There’s something curious happening south of Mr Styles’ nostrils. Spotted out and about, visiting his new beau Olivia Wilde in LA, the singer looked decidedly more hirsute than his usually elfin self, sporting some stubble and a fulsome moustache. I know, hold on to your hats. But the twist in the tale (sorry, ‘tache) is that Wilde’s ex, the actor Jason Sudeikis, is also a fan of a bit of upper lip tuft, and said moustache is more popular than ever thanks to the (frankly brilliant) Sky Atlantic series Ted Lasso airing now, in which Sudeikis stars as a happy-go-lucky football coach. Perhaps Styles feels he’s got to ditch the Puckish looks in favour of something more manly?
It’s certainly a departure, because the musician has up until now toyed with a kind of gender fluid androgyny, donning frothy gowns on the cover of American Vogue and looking every inch the natural successor to Mick Jagger and David Bowie in his hip-swaggering, non-conformist approach to fashion. And he’s done so, for the main part, with a jawline free of fuzz.
Perhaps it’s only natural that he go au naturale – he’s fresh from a summer break in Italy and feeling free and easy. And the ‘tache is more prevalent than ever. It’s always been been a perennial throughout the history of men’s grooming – in 17th century Russia, Tsar Peter I decreed a ‘beard tax’ to Westernise the country, leading to a boom in moustaches, and from Lord Byron to raffish RAF pilots in the 1940s, it’s been sported on top lips in myriad form. However, with the rise of Movember – whereby men grow moustaches in November to raise awareness (and money) for men’s cancer charities – and hipster culture whereby handlebar creations are suddenly au fait, the moustache is no longer the 70s throwback it once was.
That said, there are some guidelines to growing one. “It’s important to keep your maintenance consistent and regular,” says Kane Cowburn, a barber at Trim-It. In other words, don’t let it grow free and unfettered, gathering clumps of toast and egg. “Treat it like you would the hair on your head, with washing, conditioning and trimming,” says Cowburn, who also recommends products specific to facial hair. Be aware of the difference in density with a moustache compared to the hair on your head, and crucially, says Cowburn, don’t cut your moustache when it’s wet. “Hair shrinks when it’s cut wet, so it will be shorter than you anticipated. It really is about going slowly and being patient.”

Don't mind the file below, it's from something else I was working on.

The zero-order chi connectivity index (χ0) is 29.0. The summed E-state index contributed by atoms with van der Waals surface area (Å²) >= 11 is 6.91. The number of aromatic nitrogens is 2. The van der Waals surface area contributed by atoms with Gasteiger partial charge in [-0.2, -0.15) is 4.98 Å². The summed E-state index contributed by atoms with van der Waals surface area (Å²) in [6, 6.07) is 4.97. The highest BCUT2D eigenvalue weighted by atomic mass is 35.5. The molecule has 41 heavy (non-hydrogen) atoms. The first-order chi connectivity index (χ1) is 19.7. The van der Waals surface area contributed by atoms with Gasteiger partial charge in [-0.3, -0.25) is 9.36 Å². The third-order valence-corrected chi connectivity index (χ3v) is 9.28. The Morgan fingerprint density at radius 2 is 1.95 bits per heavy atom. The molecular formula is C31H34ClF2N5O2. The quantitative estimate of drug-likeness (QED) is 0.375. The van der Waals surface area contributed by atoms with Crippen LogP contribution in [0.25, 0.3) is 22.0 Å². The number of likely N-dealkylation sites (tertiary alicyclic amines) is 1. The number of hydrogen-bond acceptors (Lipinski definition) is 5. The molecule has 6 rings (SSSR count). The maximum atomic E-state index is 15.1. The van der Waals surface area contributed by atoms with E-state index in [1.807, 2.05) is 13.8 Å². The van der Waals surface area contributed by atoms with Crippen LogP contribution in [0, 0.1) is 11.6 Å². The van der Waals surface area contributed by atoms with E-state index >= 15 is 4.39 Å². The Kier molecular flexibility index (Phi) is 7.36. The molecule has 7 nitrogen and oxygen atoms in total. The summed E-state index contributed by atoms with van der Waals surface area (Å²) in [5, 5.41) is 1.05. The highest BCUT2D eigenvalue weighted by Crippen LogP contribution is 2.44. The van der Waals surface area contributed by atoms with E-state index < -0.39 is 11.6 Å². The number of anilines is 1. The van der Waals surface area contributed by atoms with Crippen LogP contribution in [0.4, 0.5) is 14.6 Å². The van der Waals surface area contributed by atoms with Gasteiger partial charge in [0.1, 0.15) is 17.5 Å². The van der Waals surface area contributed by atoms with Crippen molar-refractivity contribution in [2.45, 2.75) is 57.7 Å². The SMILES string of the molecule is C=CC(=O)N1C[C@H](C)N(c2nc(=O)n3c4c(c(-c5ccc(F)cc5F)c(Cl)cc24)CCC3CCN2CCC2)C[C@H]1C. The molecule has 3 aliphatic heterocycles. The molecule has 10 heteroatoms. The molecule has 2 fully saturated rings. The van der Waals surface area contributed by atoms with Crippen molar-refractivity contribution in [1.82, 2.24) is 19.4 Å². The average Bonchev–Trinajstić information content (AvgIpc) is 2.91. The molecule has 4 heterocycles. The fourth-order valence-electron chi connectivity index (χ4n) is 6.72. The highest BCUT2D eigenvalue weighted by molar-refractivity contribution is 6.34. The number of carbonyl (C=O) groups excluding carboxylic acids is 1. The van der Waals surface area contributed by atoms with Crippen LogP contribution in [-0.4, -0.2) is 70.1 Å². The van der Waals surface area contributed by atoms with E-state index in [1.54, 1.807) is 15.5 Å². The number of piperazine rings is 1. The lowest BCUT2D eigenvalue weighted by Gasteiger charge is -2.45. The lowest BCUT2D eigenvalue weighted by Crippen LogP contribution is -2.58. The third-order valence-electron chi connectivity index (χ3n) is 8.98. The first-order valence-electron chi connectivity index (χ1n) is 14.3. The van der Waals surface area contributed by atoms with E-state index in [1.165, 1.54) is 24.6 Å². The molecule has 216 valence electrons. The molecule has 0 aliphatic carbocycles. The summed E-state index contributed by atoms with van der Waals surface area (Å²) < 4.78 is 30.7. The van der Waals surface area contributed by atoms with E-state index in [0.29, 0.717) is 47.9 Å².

Beard oils and balms are a way to keep your furry caterpillar soft, as well as waxes if you’re planning to shape it in any way. It’s also worth considering a strong wooden beard brush or comb to keep things neat as opposed to shaggily woodsman-like. Cowburn cites the ‘French’ style of moustache as an easy entry point, as sported on occasion by David Beckham and Zac Efron. Harry Styles is no stranger to a bit of experimentation in terms of style, so who knows what form his ‘tache may take in time – an eccentric Salvador Dali number or rakish Errol Flynn pencil line could be in the offing. And we’re sure he’ll rock it just as confidently as he does his flamboyant clothes. Just be wary of crumbs.
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